Dear Chairmen Brady and Hatch,

It has been more than 30 years since tax reform was on the national agenda, so the opportunity for fundamental reform presented during this congress is vital to the future direction of the U.S. economy. Encouragingly, both the House and the Senate have proposed visions for reform that move the nation toward a growth footing. Yet certain specifics of the proposals require further refinement, as both bills include provisions that may inadvertently undermine growth by choking off the supply of internationally sourced risk-transfer capital.

While neither bill specifically mentions reinsurance, both bills, if passed in their current forms, stand to offset many of the salutary impacts of reform. For its part, the House version would levy a 20 percent excise tax on foreign affiliate reinsurance in a manner that, in practice, would operate as a profits tax. Meanwhile, a Senate description of the bill suggests it will include a levy of a 10 percent on affiliate transactions while also potentially including double taxation. If enacted as proposed, each bill would effectively shrink by one eighth the amount of reinsurance capital available to the United States.

Insurance consumers—particularly those in disaster-prone states like those currently recovering from this year’s hurricanes—could expect to see their property insurance premiums increase if either of these bills become law. That is because such taxes, akin to a tariff, would reduce the supply of internationally sourced reinsurance just as demand for it is increasing.

Specifically, according to studies that we at the R Street Institute completed earlier this year, Louisiana consumers could expect to pay $62 million more each year in property insurance premiums, while Texans and New Yorkers would face $271 million more and $335 million more, respectively. A separate study by Florida TaxWatch showed that Florida consumers would face $259 million in annual increases.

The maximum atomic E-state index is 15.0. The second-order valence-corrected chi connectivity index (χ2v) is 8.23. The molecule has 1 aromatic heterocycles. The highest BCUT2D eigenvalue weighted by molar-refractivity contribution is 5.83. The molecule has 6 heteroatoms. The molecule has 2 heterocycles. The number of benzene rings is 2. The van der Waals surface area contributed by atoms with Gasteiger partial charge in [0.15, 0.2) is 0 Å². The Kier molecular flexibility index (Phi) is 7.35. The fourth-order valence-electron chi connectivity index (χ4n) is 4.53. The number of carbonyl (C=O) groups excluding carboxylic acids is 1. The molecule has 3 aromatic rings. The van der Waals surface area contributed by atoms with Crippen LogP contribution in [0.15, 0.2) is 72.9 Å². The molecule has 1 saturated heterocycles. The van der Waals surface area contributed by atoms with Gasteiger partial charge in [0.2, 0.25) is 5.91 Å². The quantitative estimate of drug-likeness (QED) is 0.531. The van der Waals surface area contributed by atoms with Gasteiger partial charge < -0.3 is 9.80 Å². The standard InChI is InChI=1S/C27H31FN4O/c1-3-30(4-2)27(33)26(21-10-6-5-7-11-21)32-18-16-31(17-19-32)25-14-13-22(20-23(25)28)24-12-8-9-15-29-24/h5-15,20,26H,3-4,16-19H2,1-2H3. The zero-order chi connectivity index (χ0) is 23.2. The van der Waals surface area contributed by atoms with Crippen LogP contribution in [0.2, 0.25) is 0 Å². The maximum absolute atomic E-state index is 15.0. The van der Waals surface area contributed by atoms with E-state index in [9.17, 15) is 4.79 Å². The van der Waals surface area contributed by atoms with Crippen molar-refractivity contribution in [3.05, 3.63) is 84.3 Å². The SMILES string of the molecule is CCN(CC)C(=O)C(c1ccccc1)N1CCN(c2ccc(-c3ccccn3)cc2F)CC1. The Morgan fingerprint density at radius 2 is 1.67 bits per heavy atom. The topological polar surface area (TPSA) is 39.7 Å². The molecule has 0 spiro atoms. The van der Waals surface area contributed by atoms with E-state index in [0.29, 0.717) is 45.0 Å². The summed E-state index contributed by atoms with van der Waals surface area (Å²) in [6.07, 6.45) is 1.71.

While the consumer-level impact of international risk transfer is significant, it is important to not overlook the systemic benefits the capital provides. Particularly over the last year, the need for international risk-transfer capital has been highlighted by the load international reinsurers have borne in the recovery from Hurricanes Harvey, Irma, Maria and Nate, as well as the record-setting California wildfires. More than half of all insured losses caused this year’s storms, which now total more than $100 billion, will be paid by international entities. The proposed excise tax would hamper the ability of regions to recover in the wake of disaster. Public policymakers should be concerned about provisions that would serve to concentrate even more natural disaster risk on American shores, rather than spreading it efficiently and effectively around the globe.

Tax base erosion is, sensibly, a central concern of proposals for reform. However, targeting international risk-transfer mechanisms is, in addition to being harmful to U.S. insurance consumers, unnecessary as a matter of base preservation. International reinsurers already pay substantial U.S. tax. Consider that U.S. subsidiaries pay state gross premium taxes, that international entities pay taxes on each cross-border transaction, in addition to a gross receipts tax, and that they do all of this in addition to taxes paid on their profits in the jurisdiction in which they are earned. In addition, the current tax code mandates an excise tax on premiums paid for foreign reinsurance, including purchases from affiliates. Further tilting the tax code toward the purchase of domestic reinsurance violates a central tenet of sound tax policy – neutral treatment.

In fact, according to the Treasury Department, a tax on affiliate reinsurance transactions would actually be a net base-erosion measure insofar as it harms the ability of risk to be spread around the globe.

The R Street Institute applauds both the House Ways and Means Committee and the Senate Finance Committee for their hard work to make fundamental tax reform more likely today than at any time in the last 31 years. We caution, however, that implementing a significant excise tax on foreign reinsurance affiliates could hamper growth and make recovery from catastrophic events more expensive for Americans.


R Street Institute

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